TORONTO, Dec. 4, 2019 /CNW/ - Most of the value-for-money audits in the 2019 Annual Report relate to programs aimed at protecting the health, safety and well-being of Ontarians, Auditor General Bonnie Lysyk said today after the Report was tabled in the Legislative Assembly.
Lysyk added, however, that there is also a new volume on the Environment, the result of her Office assuming some of the responsibilities of the former Office of the Environmental Commissioner of Ontario last April.
As well, there is a third volume containing audit reports on corrections and the courts system in Ontario.
Volume 4 reports on follow-ups to recommendations of earlier reports, as well as on previous recommendations of the Standing Committee on Public Accounts.
Nine of the 13 value-for-money (VFM) audits in Volume 1 relate directly to the health, well-being and/or safety of Ontarians (we have provided individual news releases for each of them). They are:
Acute-Care-Hospital Patient Safety and Drug Administration: The audit found that of the 1 million people discharged each year by Ontario hospitals, about 67,000 were harmed during their treatment. In addition, two health agencies identified 15 preventable patient-safety events that should never happen (called "never-events") that could cause serious harm or death—for example, a foreign object left in a patient after surgery. The Report says that since 2015, 10 out of the 15 never-events have occurred a total of 214 times at six of the 13 hospitals that auditors reviewed.
Addictions Treatment Programs: Wait times for addictions treatment, hospital visits for opioid-related emergencies, and addiction death rates all continued to rise despite increased provincial spending, the Report found. In particular, the province spent about $134 million on its Opioid Strategy between August 2017 and March 2019, but opioid-related deaths, emergency-room visits and hospitalizations continued to increase. Auditors noted that the number of opioid-related deaths grew to more than four a day in 2018, up from over two a day in 2016.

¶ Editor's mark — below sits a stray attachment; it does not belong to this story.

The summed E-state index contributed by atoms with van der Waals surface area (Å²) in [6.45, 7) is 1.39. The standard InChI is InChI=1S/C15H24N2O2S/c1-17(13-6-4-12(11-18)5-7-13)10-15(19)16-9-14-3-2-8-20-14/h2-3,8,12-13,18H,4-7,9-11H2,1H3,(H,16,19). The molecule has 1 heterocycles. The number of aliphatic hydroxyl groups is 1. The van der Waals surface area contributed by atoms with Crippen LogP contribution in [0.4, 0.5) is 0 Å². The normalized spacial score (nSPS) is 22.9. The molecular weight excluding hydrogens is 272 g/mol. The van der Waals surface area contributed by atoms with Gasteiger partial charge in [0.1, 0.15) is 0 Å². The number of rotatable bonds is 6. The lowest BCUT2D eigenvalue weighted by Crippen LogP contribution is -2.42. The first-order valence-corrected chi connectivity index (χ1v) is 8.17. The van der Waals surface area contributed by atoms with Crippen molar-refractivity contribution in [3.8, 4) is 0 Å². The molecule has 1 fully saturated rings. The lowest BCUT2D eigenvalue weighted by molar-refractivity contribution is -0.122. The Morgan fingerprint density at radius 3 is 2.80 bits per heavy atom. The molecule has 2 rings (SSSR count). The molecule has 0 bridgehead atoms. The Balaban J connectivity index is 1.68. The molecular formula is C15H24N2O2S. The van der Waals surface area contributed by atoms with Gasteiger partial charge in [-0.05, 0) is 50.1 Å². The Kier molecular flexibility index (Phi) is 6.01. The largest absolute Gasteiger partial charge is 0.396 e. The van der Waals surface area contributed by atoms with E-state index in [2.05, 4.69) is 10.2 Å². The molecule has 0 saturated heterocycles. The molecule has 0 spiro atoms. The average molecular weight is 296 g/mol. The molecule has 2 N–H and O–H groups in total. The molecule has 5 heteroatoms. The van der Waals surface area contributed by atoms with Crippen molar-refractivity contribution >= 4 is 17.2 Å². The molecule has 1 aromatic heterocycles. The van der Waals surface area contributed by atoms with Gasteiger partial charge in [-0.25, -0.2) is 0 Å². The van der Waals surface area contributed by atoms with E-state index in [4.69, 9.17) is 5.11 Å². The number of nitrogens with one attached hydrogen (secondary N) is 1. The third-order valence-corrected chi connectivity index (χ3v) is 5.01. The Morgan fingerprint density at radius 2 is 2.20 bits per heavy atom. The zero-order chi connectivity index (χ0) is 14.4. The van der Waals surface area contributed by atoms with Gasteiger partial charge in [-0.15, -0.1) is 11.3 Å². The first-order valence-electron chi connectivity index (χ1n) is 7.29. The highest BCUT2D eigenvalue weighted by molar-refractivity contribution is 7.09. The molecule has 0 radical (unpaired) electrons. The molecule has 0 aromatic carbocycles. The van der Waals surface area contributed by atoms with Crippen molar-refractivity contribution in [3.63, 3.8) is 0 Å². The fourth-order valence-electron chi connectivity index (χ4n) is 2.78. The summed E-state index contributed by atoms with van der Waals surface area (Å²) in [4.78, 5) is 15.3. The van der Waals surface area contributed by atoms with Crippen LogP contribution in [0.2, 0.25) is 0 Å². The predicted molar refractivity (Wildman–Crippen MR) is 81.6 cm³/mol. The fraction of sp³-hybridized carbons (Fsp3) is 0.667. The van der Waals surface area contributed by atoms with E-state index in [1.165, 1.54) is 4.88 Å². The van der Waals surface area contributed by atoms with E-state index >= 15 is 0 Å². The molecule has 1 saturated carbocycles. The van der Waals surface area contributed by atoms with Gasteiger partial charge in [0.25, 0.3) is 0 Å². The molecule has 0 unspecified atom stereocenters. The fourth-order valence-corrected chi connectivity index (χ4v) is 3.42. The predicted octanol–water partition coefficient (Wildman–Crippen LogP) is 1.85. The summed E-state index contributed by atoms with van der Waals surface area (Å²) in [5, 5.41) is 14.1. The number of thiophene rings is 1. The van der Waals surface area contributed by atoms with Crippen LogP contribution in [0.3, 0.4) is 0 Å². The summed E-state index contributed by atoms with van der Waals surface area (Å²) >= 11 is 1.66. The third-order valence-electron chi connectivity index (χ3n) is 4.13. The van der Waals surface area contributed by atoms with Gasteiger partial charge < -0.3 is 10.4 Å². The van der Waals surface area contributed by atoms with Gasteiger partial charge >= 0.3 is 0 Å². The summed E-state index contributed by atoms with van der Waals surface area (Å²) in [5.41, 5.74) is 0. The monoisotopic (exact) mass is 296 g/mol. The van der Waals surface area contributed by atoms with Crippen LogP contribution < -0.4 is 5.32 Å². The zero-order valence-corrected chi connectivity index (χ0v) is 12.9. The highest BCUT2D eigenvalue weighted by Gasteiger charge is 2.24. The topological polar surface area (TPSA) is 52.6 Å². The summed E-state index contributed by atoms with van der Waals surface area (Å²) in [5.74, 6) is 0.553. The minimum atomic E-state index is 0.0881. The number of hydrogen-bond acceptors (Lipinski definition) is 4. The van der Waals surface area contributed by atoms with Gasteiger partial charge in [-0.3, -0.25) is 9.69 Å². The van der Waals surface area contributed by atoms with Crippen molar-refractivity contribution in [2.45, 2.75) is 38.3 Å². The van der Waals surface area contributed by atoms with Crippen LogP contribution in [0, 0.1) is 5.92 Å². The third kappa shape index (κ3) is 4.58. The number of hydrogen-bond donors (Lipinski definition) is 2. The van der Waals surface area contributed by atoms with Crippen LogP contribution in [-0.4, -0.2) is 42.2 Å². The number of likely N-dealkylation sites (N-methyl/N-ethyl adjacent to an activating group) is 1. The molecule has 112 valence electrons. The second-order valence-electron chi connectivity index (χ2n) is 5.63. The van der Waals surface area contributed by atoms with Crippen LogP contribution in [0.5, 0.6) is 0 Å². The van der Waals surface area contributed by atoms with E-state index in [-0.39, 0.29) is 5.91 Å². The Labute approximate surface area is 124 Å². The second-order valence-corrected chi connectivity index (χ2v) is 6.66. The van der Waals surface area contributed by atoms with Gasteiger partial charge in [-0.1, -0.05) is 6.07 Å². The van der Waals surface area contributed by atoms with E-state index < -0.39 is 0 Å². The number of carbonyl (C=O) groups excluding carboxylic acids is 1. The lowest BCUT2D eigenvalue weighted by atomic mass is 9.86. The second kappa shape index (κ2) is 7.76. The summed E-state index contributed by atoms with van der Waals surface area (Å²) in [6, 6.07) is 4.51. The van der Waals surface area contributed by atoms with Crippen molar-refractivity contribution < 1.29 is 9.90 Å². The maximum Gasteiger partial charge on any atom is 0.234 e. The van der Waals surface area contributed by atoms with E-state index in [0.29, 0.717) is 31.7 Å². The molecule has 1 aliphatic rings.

Chronic-Kidney-Disease Management: Funding for most chronic-kidney-disease services in Ontario has not been reviewed or adjusted for years, and does not reflect the actual costs of providing services to patients, the audit found. In addition, the Report identified a lack of co-ordination between the Ministry of Health and two other government health agencies that made it difficult to plan, monitor, and evaluate services provided to patients. In 2018/19, the province spent about $662 million on chronic-kidney-disease services, and about $20 million to fund 700 kidney transplants.
Commercial Vehicle Safety and Enforcement: Ontario has had higher fatality and injury rates for commercial vehicles than Canada as a whole and the U.S. in most of the years between 2008 and 2017. Yet the audit found that between 2014 and 2018, the number of provincial inspections of commercial vehicles decreased by 22%. More than half of Ontario's 60,000 carriers have not had any of their commercial vehicles inspected by the province in the last two years, including many at the highest risk of future collisions.